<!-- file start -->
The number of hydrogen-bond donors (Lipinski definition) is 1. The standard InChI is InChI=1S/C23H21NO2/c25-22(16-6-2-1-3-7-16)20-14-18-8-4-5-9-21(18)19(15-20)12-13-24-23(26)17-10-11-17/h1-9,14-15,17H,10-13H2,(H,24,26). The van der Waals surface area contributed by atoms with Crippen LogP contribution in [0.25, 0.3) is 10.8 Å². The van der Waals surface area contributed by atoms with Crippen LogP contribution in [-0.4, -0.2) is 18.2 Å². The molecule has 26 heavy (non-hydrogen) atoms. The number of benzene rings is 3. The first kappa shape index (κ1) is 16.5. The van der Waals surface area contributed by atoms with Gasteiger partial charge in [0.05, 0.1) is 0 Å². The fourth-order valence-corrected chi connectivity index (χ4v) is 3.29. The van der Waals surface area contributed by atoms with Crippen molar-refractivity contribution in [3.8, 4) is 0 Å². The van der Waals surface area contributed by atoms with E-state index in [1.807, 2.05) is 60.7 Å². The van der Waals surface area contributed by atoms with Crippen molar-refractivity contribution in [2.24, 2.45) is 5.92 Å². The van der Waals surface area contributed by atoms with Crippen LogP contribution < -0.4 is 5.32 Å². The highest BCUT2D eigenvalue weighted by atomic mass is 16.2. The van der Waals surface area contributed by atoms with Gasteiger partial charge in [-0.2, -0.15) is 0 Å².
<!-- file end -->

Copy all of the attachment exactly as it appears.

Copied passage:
The number of hydrogen-bond donors (Lipinski definition) is 1. The standard InChI is InChI=1S/C23H21NO2/c25-22(16-6-2-1-3-7-16)20-14-18-8-4-5-9-21(18)19(15-20)12-13-24-23(26)17-10-11-17/h1-9,14-15,17H,10-13H2,(H,24,26). The van der Waals surface area contributed by atoms with Crippen LogP contribution in [0.25, 0.3) is 10.8 Å². The van der Waals surface area contributed by atoms with Crippen LogP contribution in [-0.4, -0.2) is 18.2 Å². The molecule has 26 heavy (non-hydrogen) atoms. The number of benzene rings is 3. The first kappa shape index (κ1) is 16.5. The van der Waals surface area contributed by atoms with Gasteiger partial charge in [0.05, 0.1) is 0 Å². The fourth-order valence-corrected chi connectivity index (χ4v) is 3.29. The van der Waals surface area contributed by atoms with Crippen molar-refractivity contribution in [3.8, 4) is 0 Å². The van der Waals surface area contributed by atoms with E-state index in [1.807, 2.05) is 60.7 Å². The van der Waals surface area contributed by atoms with Crippen molar-refractivity contribution in [2.24, 2.45) is 5.92 Å². The van der Waals surface area contributed by atoms with Crippen LogP contribution < -0.4 is 5.32 Å². The highest BCUT2D eigenvalue weighted by atomic mass is 16.2. The van der Waals surface area contributed by atoms with Gasteiger partial charge in [-0.2, -0.15) is 0 Å².